M. Gabriela Torres
Associate Professor of Anthropology
Co-Director, Wheaton Institute for the Interdisciplinary Humanities
Ph.D., York University
M.A., Latin American Faculty of Social Sciences, Quito, Ecuador
B.A., University of British Columbia
I am a specialist in the anthropology of violence and the state, with research experience in the study of gender, memory and migration. My research and publications are focused around theoretical questions of the nature and practice of violence, gendered effects of violence, the development of the state, urban development and identity formation.
My primary research project focuses on the role that Guatemalan print media played in the promotion of gendered state violence through both textual analysis and analysis of interviews with journalists, photographers and editors involved in the production of print media in the 1970s.
An other project that I am working on in collaboration with Kersti Yllo is a forthcoming edited volume that explores the global dimensions of sexual violence in marriage. The volume is entitled Marital Rape: Consent, Marriage and Social Change in Global Context. This work has been supported by the Wenner-Gren Foundation Workshop Grant.
My regular roster of courses includes Latin American Cultures particularly as they are mediated by states, Economics and Anthropology, Medical Anthropology, Gender-based Violence and Anthropological Theory and Methods.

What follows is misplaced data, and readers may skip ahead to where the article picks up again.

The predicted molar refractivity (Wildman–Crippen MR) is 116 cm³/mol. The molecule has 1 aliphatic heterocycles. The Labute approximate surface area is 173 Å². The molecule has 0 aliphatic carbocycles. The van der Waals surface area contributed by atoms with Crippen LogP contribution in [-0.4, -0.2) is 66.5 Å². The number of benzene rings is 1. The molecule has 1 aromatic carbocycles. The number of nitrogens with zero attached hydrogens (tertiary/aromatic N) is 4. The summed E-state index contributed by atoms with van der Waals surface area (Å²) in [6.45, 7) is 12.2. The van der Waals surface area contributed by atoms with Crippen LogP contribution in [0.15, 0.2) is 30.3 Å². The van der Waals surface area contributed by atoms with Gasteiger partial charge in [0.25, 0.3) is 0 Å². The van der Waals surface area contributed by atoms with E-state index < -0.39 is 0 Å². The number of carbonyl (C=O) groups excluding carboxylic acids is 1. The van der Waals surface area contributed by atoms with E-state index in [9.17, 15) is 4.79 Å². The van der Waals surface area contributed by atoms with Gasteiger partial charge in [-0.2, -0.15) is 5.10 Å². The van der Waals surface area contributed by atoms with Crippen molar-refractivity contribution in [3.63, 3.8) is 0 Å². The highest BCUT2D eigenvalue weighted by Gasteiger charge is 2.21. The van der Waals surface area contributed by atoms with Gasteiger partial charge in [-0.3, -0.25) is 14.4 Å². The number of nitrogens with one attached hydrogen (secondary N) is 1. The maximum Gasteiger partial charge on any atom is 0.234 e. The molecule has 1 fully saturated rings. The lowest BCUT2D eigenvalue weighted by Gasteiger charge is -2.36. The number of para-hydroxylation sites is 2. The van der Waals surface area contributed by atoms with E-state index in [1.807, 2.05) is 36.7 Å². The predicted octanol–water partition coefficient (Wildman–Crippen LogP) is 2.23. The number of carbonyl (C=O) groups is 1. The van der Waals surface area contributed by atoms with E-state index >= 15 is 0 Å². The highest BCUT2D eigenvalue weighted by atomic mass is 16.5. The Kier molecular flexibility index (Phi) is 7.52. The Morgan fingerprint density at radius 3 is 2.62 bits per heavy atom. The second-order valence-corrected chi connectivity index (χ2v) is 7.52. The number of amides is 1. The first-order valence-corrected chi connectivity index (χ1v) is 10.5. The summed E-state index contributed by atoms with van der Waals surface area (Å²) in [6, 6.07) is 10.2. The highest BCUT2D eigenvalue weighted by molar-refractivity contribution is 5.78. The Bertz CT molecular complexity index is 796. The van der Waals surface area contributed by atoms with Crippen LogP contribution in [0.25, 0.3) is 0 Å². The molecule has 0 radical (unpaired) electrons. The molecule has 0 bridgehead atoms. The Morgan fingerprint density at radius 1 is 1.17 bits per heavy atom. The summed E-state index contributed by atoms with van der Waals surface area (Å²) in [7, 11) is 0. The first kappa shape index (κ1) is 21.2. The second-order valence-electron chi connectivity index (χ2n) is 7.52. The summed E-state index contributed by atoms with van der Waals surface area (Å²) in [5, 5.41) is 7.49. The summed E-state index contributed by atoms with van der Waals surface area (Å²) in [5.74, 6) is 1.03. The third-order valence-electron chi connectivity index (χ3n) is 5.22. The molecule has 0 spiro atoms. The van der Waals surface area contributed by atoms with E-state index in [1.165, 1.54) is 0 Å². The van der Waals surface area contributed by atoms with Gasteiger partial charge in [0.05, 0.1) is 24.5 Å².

In my courses I am particularly interested in the incorporation of Web-based technologies into the classroom and classroom experiences that engage students in their community. The particular pedagogical approach to "blended learning" that I employ encourages students to engage with online tools as cultural objects that can be used and deconstructed. It has been featured at Bryn Mawr's 2013 Blended Learning in the Liberal Arts conference.
In the past, students in Anthropology 102 worked on "Blogging Culture". The Blogging Culture website gives an example of this work.
My teaching has been honored by the graduating classes of 2014 and 2012 with the Faculty Appreciation Award.
Collaboration with Jessica Kruger ('17) on copy-editing of volume entitled Marital Rape: Consent, Marriage and Social Change in Global Context.
Collaboration with Khaled Sharafaddin ('16) and Caroline Stanclift ('16) to support co-hosting the international scholars workshop entitled "Global Perspectives on Sexual Violence in Marriage."
Collaboration with Ian Lazzara ('12), Julia Rettig ('11), Evelyn Sanders ('08) and John Campopiano ('08) to study municipal, provincial and federal efforts to create an image of a "clean" or "civil" city for Vancouver's 2010 Winter Olympics. The Wheaton Quarterly Features this research in the Spring 2009 Issue.